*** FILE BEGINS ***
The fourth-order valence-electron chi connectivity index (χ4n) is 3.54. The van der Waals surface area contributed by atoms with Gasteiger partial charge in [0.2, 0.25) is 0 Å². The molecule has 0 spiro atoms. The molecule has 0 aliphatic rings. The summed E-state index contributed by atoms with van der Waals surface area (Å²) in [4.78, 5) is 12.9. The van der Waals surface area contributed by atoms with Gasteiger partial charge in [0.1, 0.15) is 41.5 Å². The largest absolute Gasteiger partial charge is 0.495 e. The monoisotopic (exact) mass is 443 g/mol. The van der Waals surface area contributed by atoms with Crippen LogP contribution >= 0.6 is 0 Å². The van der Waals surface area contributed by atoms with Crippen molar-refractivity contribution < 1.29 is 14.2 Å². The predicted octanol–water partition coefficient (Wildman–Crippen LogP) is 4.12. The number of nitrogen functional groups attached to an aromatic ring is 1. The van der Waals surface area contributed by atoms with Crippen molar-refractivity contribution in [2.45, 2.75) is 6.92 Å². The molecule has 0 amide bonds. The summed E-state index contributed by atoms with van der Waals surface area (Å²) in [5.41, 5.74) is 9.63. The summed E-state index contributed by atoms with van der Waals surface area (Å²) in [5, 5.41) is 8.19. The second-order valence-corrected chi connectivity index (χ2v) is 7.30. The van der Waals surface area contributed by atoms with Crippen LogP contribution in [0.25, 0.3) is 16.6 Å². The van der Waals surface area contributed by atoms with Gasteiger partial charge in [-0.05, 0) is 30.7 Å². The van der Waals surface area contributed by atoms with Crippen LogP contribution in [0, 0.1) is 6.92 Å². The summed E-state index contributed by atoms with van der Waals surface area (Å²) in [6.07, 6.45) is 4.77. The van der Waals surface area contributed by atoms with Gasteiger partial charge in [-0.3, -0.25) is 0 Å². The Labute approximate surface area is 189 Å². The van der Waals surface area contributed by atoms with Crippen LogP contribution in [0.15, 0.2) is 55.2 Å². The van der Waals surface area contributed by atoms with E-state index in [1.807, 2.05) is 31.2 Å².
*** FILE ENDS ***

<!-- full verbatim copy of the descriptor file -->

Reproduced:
The fourth-order valence-electron chi connectivity index (χ4n) is 3.54. The van der Waals surface area contributed by atoms with Gasteiger partial charge in [0.2, 0.25) is 0 Å². The molecule has 0 spiro atoms. The molecule has 0 aliphatic rings. The summed E-state index contributed by atoms with van der Waals surface area (Å²) in [4.78, 5) is 12.9. The van der Waals surface area contributed by atoms with Gasteiger partial charge in [0.1, 0.15) is 41.5 Å². The largest absolute Gasteiger partial charge is 0.495 e. The monoisotopic (exact) mass is 443 g/mol. The van der Waals surface area contributed by atoms with Crippen LogP contribution >= 0.6 is 0 Å². The van der Waals surface area contributed by atoms with Crippen molar-refractivity contribution < 1.29 is 14.2 Å². The predicted octanol–water partition coefficient (Wildman–Crippen LogP) is 4.12. The number of nitrogen functional groups attached to an aromatic ring is 1. The van der Waals surface area contributed by atoms with Crippen molar-refractivity contribution in [2.45, 2.75) is 6.92 Å². The molecule has 0 amide bonds. The summed E-state index contributed by atoms with van der Waals surface area (Å²) in [5.41, 5.74) is 9.63. The summed E-state index contributed by atoms with van der Waals surface area (Å²) in [5, 5.41) is 8.19. The second-order valence-corrected chi connectivity index (χ2v) is 7.30. The van der Waals surface area contributed by atoms with Crippen LogP contribution in [0.25, 0.3) is 16.6 Å². The van der Waals surface area contributed by atoms with Gasteiger partial charge in [-0.05, 0) is 30.7 Å². The van der Waals surface area contributed by atoms with Crippen LogP contribution in [0, 0.1) is 6.92 Å². The summed E-state index contributed by atoms with van der Waals surface area (Å²) in [6.07, 6.45) is 4.77. The van der Waals surface area contributed by atoms with Gasteiger partial charge in [-0.3, -0.25) is 0 Å². The Labute approximate surface area is 189 Å². The van der Waals surface area contributed by atoms with Crippen LogP contribution in [0.15, 0.2) is 55.2 Å². The van der Waals surface area contributed by atoms with E-state index in [1.807, 2.05) is 31.2 Å².